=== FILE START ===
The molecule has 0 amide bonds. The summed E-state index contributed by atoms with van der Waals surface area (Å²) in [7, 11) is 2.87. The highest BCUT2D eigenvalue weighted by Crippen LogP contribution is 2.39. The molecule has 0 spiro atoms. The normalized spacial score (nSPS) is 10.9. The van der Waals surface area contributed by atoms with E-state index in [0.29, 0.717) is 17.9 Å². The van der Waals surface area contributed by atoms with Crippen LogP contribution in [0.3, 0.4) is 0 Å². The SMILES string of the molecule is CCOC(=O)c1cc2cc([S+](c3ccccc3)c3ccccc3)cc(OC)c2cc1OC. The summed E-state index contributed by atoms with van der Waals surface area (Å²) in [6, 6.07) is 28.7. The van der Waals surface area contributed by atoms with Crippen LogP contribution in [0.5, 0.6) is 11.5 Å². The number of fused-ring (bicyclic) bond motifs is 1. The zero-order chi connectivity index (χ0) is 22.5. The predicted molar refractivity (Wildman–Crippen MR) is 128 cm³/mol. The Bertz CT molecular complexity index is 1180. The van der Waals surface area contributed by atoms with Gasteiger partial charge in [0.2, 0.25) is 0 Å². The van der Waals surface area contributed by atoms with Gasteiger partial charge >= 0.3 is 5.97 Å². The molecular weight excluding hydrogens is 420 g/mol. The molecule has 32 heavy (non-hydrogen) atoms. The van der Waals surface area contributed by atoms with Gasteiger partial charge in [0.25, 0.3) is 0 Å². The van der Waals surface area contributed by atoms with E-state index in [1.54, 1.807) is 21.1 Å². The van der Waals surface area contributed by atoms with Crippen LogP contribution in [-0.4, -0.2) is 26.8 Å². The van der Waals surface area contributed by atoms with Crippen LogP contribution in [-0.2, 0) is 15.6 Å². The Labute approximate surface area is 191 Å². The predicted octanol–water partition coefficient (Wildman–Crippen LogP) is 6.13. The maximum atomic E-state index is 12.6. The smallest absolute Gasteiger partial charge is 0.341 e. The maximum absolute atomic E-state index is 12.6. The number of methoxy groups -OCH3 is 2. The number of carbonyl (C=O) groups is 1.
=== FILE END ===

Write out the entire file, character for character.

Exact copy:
The molecule has 0 amide bonds. The summed E-state index contributed by atoms with van der Waals surface area (Å²) in [7, 11) is 2.87. The highest BCUT2D eigenvalue weighted by Crippen LogP contribution is 2.39. The molecule has 0 spiro atoms. The normalized spacial score (nSPS) is 10.9. The van der Waals surface area contributed by atoms with E-state index in [0.29, 0.717) is 17.9 Å². The van der Waals surface area contributed by atoms with Crippen LogP contribution in [0.3, 0.4) is 0 Å². The SMILES string of the molecule is CCOC(=O)c1cc2cc([S+](c3ccccc3)c3ccccc3)cc(OC)c2cc1OC. The summed E-state index contributed by atoms with van der Waals surface area (Å²) in [6, 6.07) is 28.7. The van der Waals surface area contributed by atoms with Crippen LogP contribution in [0.5, 0.6) is 11.5 Å². The number of fused-ring (bicyclic) bond motifs is 1. The zero-order chi connectivity index (χ0) is 22.5. The predicted molar refractivity (Wildman–Crippen MR) is 128 cm³/mol. The Bertz CT molecular complexity index is 1180. The van der Waals surface area contributed by atoms with Gasteiger partial charge in [0.2, 0.25) is 0 Å². The van der Waals surface area contributed by atoms with Gasteiger partial charge >= 0.3 is 5.97 Å². The molecular weight excluding hydrogens is 420 g/mol. The molecule has 32 heavy (non-hydrogen) atoms. The van der Waals surface area contributed by atoms with Gasteiger partial charge in [0.25, 0.3) is 0 Å². The van der Waals surface area contributed by atoms with E-state index in [1.54, 1.807) is 21.1 Å². The van der Waals surface area contributed by atoms with Crippen LogP contribution in [-0.4, -0.2) is 26.8 Å². The van der Waals surface area contributed by atoms with Crippen LogP contribution in [-0.2, 0) is 15.6 Å². The Labute approximate surface area is 191 Å². The predicted octanol–water partition coefficient (Wildman–Crippen LogP) is 6.13. The maximum atomic E-state index is 12.6. The smallest absolute Gasteiger partial charge is 0.341 e. The maximum absolute atomic E-state index is 12.6. The number of methoxy groups -OCH3 is 2. The number of carbonyl (C=O) groups is 1.